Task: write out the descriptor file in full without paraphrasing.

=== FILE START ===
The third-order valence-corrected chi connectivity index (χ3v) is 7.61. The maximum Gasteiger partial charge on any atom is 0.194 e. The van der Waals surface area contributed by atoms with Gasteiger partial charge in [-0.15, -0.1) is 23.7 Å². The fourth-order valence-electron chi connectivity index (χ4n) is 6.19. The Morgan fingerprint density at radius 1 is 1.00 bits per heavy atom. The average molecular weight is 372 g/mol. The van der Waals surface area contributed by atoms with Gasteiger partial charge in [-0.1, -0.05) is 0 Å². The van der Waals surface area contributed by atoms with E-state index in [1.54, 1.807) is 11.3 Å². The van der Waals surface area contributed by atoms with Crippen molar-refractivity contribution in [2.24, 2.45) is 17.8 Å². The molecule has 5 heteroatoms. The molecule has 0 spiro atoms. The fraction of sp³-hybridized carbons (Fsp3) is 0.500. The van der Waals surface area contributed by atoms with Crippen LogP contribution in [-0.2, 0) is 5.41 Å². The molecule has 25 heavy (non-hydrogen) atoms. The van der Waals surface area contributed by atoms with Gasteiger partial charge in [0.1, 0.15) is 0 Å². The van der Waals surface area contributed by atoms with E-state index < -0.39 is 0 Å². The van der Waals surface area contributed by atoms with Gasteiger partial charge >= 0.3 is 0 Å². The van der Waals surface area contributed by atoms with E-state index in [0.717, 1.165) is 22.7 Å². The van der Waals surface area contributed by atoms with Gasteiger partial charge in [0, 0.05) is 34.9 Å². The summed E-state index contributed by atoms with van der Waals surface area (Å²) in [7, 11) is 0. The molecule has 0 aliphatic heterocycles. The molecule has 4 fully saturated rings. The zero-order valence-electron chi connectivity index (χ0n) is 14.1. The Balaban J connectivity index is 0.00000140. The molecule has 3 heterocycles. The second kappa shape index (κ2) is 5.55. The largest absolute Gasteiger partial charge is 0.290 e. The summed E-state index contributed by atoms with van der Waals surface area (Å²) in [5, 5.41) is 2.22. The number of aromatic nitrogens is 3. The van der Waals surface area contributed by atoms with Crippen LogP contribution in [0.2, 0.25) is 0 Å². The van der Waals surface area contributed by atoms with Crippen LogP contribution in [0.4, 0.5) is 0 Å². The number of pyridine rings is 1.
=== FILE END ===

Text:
The third-order valence-corrected chi connectivity index (χ3v) is 7.61. The maximum Gasteiger partial charge on any atom is 0.194 e. The van der Waals surface area contributed by atoms with Gasteiger partial charge in [-0.15, -0.1) is 23.7 Å². The fourth-order valence-electron chi connectivity index (χ4n) is 6.19. The Morgan fingerprint density at radius 1 is 1.00 bits per heavy atom. The average molecular weight is 372 g/mol. The van der Waals surface area contributed by atoms with Gasteiger partial charge in [-0.1, -0.05) is 0 Å². The van der Waals surface area contributed by atoms with E-state index in [1.54, 1.807) is 11.3 Å². The van der Waals surface area contributed by atoms with Crippen molar-refractivity contribution in [2.24, 2.45) is 17.8 Å². The molecule has 5 heteroatoms. The molecule has 0 spiro atoms. The fraction of sp³-hybridized carbons (Fsp3) is 0.500. The van der Waals surface area contributed by atoms with Crippen LogP contribution in [-0.2, 0) is 5.41 Å². The molecule has 25 heavy (non-hydrogen) atoms. The van der Waals surface area contributed by atoms with Gasteiger partial charge in [0.1, 0.15) is 0 Å². The van der Waals surface area contributed by atoms with E-state index < -0.39 is 0 Å². The van der Waals surface area contributed by atoms with Gasteiger partial charge >= 0.3 is 0 Å². The van der Waals surface area contributed by atoms with E-state index in [0.717, 1.165) is 22.7 Å². The van der Waals surface area contributed by atoms with Gasteiger partial charge in [0, 0.05) is 34.9 Å². The summed E-state index contributed by atoms with van der Waals surface area (Å²) in [7, 11) is 0. The molecule has 0 aliphatic heterocycles. The molecule has 4 fully saturated rings. The zero-order valence-electron chi connectivity index (χ0n) is 14.1. The Balaban J connectivity index is 0.00000140. The molecule has 3 heterocycles. The second kappa shape index (κ2) is 5.55. The largest absolute Gasteiger partial charge is 0.290 e. The summed E-state index contributed by atoms with van der Waals surface area (Å²) in [5, 5.41) is 2.22. The number of aromatic nitrogens is 3. The van der Waals surface area contributed by atoms with Crippen LogP contribution in [0.2, 0.25) is 0 Å². The van der Waals surface area contributed by atoms with Crippen LogP contribution in [0.4, 0.5) is 0 Å². The number of pyridine rings is 1.